Today’s Number: Trading Crude Oil Electronically


It is well documented that the United States is expected to become the world’s largest oil producer by 2020.  That fact and the increased outflows from the storage hub at Cushing, Okla. have helped bring West Texas Intermediate crude (WTI) back near its traditional place as the world’s benchmark. WTI traded within a dollar of North Sea Brent in July, and many observers expect WTI to again trade at a premium to Brent in the near future.

This added strength to WTI has increased the preference for the contract among market participants. We’ve seen a flow of volume out of Brent to WTI as outflows at Cushing have picked up and the spread – which reached $23 a year ago – has narrowed. The near-term favorability toward WTI can also be seen in the 12-month forward curve for the WTI-Brent spread, which is moving to steep backwardation. In February, the front month of the spread was at .82, with the forward curve showing $11.38 backwardation within nine months.  Put another way, the closer a WTI contract gets to expiring, the more valuable it becomes.



But if expanded oil production and outputs have been one of the stories of the year in markets, then the competitive pace of electronic trading might be one of the few things that have attracted even more interest. The electronification of markets has found its way to every futures market asset class. But some markets – like interest rates and equities – have traditionally attracted more electronic trading when it comes to trading options.  With enhancements in trading technology now available to futures traders, more are now trading crude oil options electronically. In fact, electronic trading in WTI in August was more than 50 percent for the first time ever. Just 32 percent of WTI options were traded electronically in 2012.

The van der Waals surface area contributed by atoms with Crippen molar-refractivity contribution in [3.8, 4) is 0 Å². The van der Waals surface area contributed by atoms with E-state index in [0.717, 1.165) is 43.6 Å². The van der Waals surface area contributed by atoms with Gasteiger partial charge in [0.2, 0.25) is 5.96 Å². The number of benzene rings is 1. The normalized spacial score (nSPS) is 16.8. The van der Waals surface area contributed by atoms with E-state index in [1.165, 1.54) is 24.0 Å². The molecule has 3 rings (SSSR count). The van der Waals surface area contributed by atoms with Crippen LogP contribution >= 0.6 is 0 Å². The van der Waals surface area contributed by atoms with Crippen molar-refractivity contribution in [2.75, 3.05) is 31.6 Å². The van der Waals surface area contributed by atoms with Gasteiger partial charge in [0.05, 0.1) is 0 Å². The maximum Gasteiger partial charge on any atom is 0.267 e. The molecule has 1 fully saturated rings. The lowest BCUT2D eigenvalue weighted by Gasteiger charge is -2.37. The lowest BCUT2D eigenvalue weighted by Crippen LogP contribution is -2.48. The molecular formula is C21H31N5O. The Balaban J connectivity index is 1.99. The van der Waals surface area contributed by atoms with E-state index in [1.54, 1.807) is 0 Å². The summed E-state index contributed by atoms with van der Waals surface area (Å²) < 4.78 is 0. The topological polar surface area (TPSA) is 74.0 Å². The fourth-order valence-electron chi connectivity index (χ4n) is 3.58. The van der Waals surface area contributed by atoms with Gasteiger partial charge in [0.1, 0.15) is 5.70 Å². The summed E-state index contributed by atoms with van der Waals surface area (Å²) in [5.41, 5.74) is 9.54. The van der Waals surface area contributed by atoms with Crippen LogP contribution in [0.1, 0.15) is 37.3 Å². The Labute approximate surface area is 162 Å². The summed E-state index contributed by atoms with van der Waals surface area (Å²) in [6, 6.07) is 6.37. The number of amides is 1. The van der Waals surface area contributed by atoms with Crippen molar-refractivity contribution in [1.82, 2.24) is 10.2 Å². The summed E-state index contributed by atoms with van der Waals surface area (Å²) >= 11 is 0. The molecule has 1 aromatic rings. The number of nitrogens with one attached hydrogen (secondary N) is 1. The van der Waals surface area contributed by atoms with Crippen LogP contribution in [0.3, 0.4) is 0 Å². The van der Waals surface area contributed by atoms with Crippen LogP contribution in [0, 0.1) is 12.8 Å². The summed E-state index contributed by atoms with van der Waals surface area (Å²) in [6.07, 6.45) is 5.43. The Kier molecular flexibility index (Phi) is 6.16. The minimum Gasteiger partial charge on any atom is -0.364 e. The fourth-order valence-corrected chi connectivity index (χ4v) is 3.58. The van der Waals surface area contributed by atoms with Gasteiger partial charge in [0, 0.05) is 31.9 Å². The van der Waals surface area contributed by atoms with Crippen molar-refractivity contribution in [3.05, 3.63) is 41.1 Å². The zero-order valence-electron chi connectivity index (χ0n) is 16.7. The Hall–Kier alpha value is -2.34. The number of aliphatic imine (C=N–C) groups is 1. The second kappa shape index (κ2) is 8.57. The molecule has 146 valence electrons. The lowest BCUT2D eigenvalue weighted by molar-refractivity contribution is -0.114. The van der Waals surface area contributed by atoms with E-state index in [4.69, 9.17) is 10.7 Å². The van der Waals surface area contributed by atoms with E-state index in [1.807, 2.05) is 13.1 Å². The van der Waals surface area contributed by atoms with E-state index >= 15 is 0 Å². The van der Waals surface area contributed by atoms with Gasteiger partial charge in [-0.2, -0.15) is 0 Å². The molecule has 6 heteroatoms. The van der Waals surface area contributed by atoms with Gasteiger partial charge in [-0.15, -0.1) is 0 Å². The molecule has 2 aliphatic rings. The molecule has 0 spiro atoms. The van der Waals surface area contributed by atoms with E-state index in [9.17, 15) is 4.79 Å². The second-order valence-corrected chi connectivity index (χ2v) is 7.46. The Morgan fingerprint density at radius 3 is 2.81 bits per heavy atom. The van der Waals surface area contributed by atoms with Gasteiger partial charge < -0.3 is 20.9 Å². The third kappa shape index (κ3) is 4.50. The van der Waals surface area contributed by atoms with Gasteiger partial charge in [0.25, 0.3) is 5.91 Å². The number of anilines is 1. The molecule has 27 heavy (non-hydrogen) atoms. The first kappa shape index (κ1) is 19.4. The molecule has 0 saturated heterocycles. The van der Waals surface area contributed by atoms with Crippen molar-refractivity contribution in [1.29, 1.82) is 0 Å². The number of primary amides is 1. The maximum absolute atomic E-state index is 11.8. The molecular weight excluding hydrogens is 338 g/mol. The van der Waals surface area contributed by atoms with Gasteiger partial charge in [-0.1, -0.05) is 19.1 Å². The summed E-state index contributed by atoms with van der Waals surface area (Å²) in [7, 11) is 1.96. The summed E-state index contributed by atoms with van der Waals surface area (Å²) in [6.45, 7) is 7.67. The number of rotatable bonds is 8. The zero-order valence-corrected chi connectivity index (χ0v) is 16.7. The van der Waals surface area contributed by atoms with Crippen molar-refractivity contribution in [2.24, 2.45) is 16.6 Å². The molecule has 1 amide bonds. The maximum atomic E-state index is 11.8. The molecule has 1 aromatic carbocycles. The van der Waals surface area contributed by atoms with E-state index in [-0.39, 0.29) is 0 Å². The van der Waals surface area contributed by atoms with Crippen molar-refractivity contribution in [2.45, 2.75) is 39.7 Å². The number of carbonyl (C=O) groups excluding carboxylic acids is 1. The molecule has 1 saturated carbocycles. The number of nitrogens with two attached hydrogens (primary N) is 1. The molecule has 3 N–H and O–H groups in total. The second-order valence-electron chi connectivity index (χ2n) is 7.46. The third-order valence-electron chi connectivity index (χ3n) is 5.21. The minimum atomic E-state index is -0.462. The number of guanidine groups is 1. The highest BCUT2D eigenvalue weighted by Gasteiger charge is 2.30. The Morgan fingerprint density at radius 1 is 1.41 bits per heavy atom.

The growth in trading WTI options electronically can be attributed to a few things. More trades that might previously have been executed on the trading floor or through a voice broker are now moving to the screen. One of the reasons for this is the increased activity in Request for Quotes (RFQ), the mechanism that allows market participants to execute spread trades on Globex, CME Group’s electronic trading platform.  RFQs now account for 13 percent of WTI options volume on Globex.

By seeing the flexibility to make more complex trades electronically, market participants are also saving on transaction costs they might have previously paid to a broker.  And, there is simply more liquidity in the WTI options market now. Some of those firms accustomed to trading interest rates and equities electronically have opened energy trading desks, and developed a business trading WTI options.

The technological capabilities of electronic markets have changed. More complex trades are available to more people at a lower cost. And the timing couldn’t be better for WTI crude oil.  What we saw in August, and what we’re likely to continue to see, is the marriage between infrastructure changes that have made WTI a more valuable contract, and the adoption of trading strategies that take full advantage of the benefits of electronic markets.


Jeff White is Executive Director of Energy Products at CME Group.

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